FROM THE SUPERVISOR'S CHAMBERS
Lessons from the disaster in Japan
The intensity of the earthquake in Japan generated a tsunami warning for the entire Pacific Coast, prompting local closures including the Great Highway, San Francisco beaches, and Crissy Field. Although the threat did not materialize for San Francisco, we saw what happened in Santa Cruz where the tsunami waves sank 18 boats and caused $17 million worth of infrastructure damage.
Although Japan has long been a leader among nations in disaster planning and preparedness, the magnitude of the disaster demonstrates how a complex disaster can overwhelm even the best of planning. Knowing our history in the Marina with the 1989 Loma Prieta earthquake, we need to be as vigilant as ever in the event of the next big earthquake. Because disaster preparedness is so important to District 2, I recently met with Anne Kronenberg, the new director of the Department of Emergency Management – San Francisco’s city agency tasked with running the operations of any local disaster relief effort in San Francisco.
We are working on new ideas to strengthen our disaster preparedness throughout San Francisco and District 2 in particular, but I want everyone to be aware of a few key resources currently available:
NERT: Back in 1989, as buildings burned in the Marina and homes were rocked off their foundations, countless volunteers lined up to help SFFD firefighters and the grassroots beginning of the Neighborhood Emergency Response Team (NERT) took shape. NERT continues to take an active role in disaster preparedness in San Francisco and is a community-based training program run through the San Francisco Fire Department. As it has evolved over the years, NERT has become a free training program for individuals, neighborhood groups and community-based organizations in San Francisco. Through this program, individuals learn the basics of personal preparedness and prevention.
The training also includes hands-on disaster skills that help individuals respond to a personal emergency as well as act as members of a neighborhood response team. Since 1990, the NERT program has trained more than 21,000 San Francisco residents to be self reliant in the event of a large-scale disaster. I encourage everyone to learn more about NERT and consider forming a neighborhood response team to build community and gain the skills and resources to protect yourself, your family and home, and your neighborhood. For more information, please visit www.sf-fire.org.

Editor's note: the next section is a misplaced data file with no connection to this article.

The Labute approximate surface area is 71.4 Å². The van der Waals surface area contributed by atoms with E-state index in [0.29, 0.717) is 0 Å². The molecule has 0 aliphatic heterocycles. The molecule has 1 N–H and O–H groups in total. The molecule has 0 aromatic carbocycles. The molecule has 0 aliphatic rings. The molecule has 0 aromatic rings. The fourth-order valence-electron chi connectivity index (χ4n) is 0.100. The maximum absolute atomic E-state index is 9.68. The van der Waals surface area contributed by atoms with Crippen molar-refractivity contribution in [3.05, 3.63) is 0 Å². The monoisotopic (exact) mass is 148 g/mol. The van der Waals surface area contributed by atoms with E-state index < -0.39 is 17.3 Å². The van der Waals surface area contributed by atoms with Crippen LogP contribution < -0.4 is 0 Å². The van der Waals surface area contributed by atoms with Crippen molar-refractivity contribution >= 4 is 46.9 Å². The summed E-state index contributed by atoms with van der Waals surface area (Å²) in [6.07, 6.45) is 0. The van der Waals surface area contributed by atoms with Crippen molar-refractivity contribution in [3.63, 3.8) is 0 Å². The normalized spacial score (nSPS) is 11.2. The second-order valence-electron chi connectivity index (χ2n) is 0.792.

72hours.org: 72hours.org is a website where you can learn how to prepare yourself and your family for an emergency. It provides information on how to make a plan, build a kit, and get involved. The idea behind 72hours.org is that in the first 72 hours of a disaster, services and assistance might not be available so you need to have food, water, medical supplies, etc. to take care of you and your family before outside help is available. Building a kit can be a great family project and a teachable opportunity for your children. Visit www.72hours.org.
Alert SF: Finally, San Francisco has a new service called Alert SF. Alert SF is a free system that allows users to sign up to receive text and e-mail alerts from the Department of Emergency Management (DEM) during an emergency. Topics include major traffic disruptions, watches and warnings for tsunamis and flooding, post-disaster information, and other alerts. DEM used this system as one tool to disseminate information during the tsunami alert we received after the earthquake in Japan. To sign up, go to www.alertsf.org.
Beginning this month, I will be serving on the Disaster Council, which is chaired by the mayor and composed of key department heads and City officials, three members of the Board of Supervisors, and representatives of private organizations appointed by the mayor. The council meets quarterly to share information and ensure full participation by member agencies in the emergency planning activities of the City. I will be sure to keep you informed through my newsletter about any relevant discussions at the Disaster Council.
My thoughts and prayers go out to Japan and all those affected by the devastation. As Japan struggles in the aftermath of the disaster, there are ways you can offer support to the earthquake and tsunami relief effort. Similar to its efforts in the aftermath of the Haiti earthquake, the Red Cross is accepting donations online or via text message. You can text REDCROSS to 90999 to donate $10 from your phone or visit www.american.redcross.org.
If you would like to be periodically updated on District 2 issues and community events, as well as my legislative and policy ideas, please sign up for our quarterly newsletter – the first one was released on March 31. You can sign up by going to the Board of Supervisors website at www.sfbos.org and by clicking on Supervisor Mark E. Farrell. Follow the newsletter link and input your e-mail address. You can also send an e-mail to one of the addresses below. For instant updates, you can follow me on Facebook.
As always, if you have any questions or concerns, you can always reach me by calling the office at 415-554-7752 or by e-mailing me at firstname.lastname@example.org . My legislative aides, Margaux Kelly and Catherine Stefani, are also available to help with any of your concerns. They can be reached at the same number or at email@example.com and firstname.lastname@example.org .